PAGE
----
Telluride 2014: Jon Stewart's 'Rosewater' Inspires Activism with Humor
by Alex Billington
August 30, 2014
Premiering at the 2014 Telluride Film Festival is Jon Stewart's Rosewater, his directorial debut based on a true story he was involved in about Iranian journalist Maziar Bahari, played by Gael García Bernal. The film tells a rather straightforward version of the story, focusing on the weeks leading up to and surrounding Bahari's arrest, eventually leading to his time in prison. While the film has some impressive creative choices (including a hashtag moment and some other sleek visuals) it's obviously made by a first-time director, and lacks a bit of the nuances that more experienced directors include. That said, its heart is in the right place.
Rosewater, titled because Bahari's "specialist" tormenter in prison smelled of rosewater, is about Bahari's experiences written as the book Then They Came for Me. After traveling to Iran in 2009 to cover the controversial and potentially rigged elections, Bahari filmed interviews on his own and was interviewed for a segment on Stewart's "The Daily Show". Days after that aired, government men showed up at his family's house in Iran and took him to solitary confinement, claiming he was a spy for "Western media". He was pressured physically, and they played videos like "The Daily Show" segment, while questioning him about how or why he was a spy. He was eventually released because, well, he isn't a spy only a man with a camera.
Stewart wanted to make this film, and tell this story, because he has hopes that activism and what Bahari went through will actually inspire and encourage more than just entertain. But at the same time, the film is very entertaining, which is because Stewart is an entertainer at heart and he recognizes that the film might resonate more with audiences if it has some humor in it. Rather than watch even more torture, more Middle East hatred and oppression, Stewart actually provides something for us to laugh at and makes a few of the moments involving Bahari quite fun to watch, crazy enough. It's an extension of Stewart's notion that the people in Middle East are people, the same as the rest of us, no different. They laugh, they dance, they smile.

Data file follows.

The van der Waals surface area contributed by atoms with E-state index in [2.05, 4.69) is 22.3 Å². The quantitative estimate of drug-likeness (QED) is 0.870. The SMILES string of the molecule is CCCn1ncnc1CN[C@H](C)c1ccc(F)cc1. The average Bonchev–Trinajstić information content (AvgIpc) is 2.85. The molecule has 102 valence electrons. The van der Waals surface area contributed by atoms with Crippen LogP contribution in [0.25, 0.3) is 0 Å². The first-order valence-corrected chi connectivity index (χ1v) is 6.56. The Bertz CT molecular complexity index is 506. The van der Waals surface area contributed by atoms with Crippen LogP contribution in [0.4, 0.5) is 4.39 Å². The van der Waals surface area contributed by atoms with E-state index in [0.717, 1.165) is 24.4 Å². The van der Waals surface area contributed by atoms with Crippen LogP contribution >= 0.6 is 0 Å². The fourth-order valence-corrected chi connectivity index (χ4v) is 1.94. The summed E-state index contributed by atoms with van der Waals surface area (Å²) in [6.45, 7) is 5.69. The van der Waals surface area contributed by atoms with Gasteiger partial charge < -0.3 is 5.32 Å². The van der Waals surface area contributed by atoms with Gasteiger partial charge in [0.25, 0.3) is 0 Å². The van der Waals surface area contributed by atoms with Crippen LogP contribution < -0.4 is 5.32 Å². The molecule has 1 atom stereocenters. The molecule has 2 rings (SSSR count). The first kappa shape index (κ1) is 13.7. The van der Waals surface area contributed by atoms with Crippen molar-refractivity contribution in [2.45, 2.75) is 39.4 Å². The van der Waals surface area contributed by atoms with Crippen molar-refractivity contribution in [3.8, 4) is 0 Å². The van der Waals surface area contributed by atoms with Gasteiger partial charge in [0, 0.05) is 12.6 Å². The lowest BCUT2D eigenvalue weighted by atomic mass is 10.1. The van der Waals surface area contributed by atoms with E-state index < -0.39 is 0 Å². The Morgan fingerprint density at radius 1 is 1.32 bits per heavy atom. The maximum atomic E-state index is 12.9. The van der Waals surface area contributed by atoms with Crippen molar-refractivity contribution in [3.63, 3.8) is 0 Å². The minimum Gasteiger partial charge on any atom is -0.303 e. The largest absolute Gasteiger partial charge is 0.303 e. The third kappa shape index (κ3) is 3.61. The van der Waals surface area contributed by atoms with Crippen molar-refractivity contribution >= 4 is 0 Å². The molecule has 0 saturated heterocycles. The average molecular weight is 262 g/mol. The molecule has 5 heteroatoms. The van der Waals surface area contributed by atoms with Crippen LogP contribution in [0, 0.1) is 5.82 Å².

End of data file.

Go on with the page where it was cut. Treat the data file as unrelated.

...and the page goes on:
The problems with the film are rooted in the filmmaking, with some lose threads (the title is never really explored once he actually gets to prison) and mostly a lack of depth beyond the story at hand. While at first I kept thinking Bernal was miscast as Bahari, by the end I warmed up to him, he is so likable and brings a humanity to the character that is certainly needed. Listening to Stewart & Bahari discuss the film during the Q&A after, they explained that they wanted international casting and a global feel because it's not supposed to be connected to Iran and that's it. It's a film about activism all over this world, ending on the perfect shot.
While I admit the film didn't leave the kind of heavy-hitting get-out-there-and-make-a-difference-right-now impression on me, I have a feeling it might connect more with other/younger audiences. It doesn't have to connect with everybody, just anybody; anybody recognizing the power of the story being told, the resilience of Bahari never caving, that one person can and will make a difference. When it comes down to it, the film doesn't need overly lavish embellishments when it does tell one story very well. It's impossible not to smile when Gael García Bernal starts dancing in a scene near the end, and that moment really captures the feeling of the entire film. Freedom is everything, we must fight for it, believe in it. Just don't forget to laugh, too.
Alex's Telluride Rating: 7.8 out of 10
Follow Alex on Twitter - @firstshowing